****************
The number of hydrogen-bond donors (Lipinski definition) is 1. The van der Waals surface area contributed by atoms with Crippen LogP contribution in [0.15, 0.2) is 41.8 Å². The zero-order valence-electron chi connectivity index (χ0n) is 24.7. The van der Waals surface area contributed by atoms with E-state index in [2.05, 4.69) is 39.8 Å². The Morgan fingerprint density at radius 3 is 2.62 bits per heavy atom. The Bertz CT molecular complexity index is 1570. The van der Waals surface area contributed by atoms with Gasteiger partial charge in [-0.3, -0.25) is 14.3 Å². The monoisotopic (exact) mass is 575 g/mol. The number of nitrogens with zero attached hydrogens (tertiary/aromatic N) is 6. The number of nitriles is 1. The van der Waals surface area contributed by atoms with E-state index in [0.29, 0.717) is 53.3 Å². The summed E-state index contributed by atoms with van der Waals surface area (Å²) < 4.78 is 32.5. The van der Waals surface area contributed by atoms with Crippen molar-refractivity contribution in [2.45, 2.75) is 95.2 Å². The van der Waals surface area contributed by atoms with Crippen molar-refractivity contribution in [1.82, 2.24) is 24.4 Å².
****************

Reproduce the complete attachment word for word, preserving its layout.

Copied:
The number of hydrogen-bond donors (Lipinski definition) is 1. The van der Waals surface area contributed by atoms with Crippen LogP contribution in [0.15, 0.2) is 41.8 Å². The zero-order valence-electron chi connectivity index (χ0n) is 24.7. The van der Waals surface area contributed by atoms with E-state index in [2.05, 4.69) is 39.8 Å². The Morgan fingerprint density at radius 3 is 2.62 bits per heavy atom. The Bertz CT molecular complexity index is 1570. The van der Waals surface area contributed by atoms with Gasteiger partial charge in [-0.3, -0.25) is 14.3 Å². The monoisotopic (exact) mass is 575 g/mol. The number of nitrogens with zero attached hydrogens (tertiary/aromatic N) is 6. The number of nitriles is 1. The van der Waals surface area contributed by atoms with E-state index in [0.29, 0.717) is 53.3 Å². The summed E-state index contributed by atoms with van der Waals surface area (Å²) < 4.78 is 32.5. The van der Waals surface area contributed by atoms with Crippen molar-refractivity contribution in [2.45, 2.75) is 95.2 Å². The van der Waals surface area contributed by atoms with Crippen molar-refractivity contribution in [1.82, 2.24) is 24.4 Å².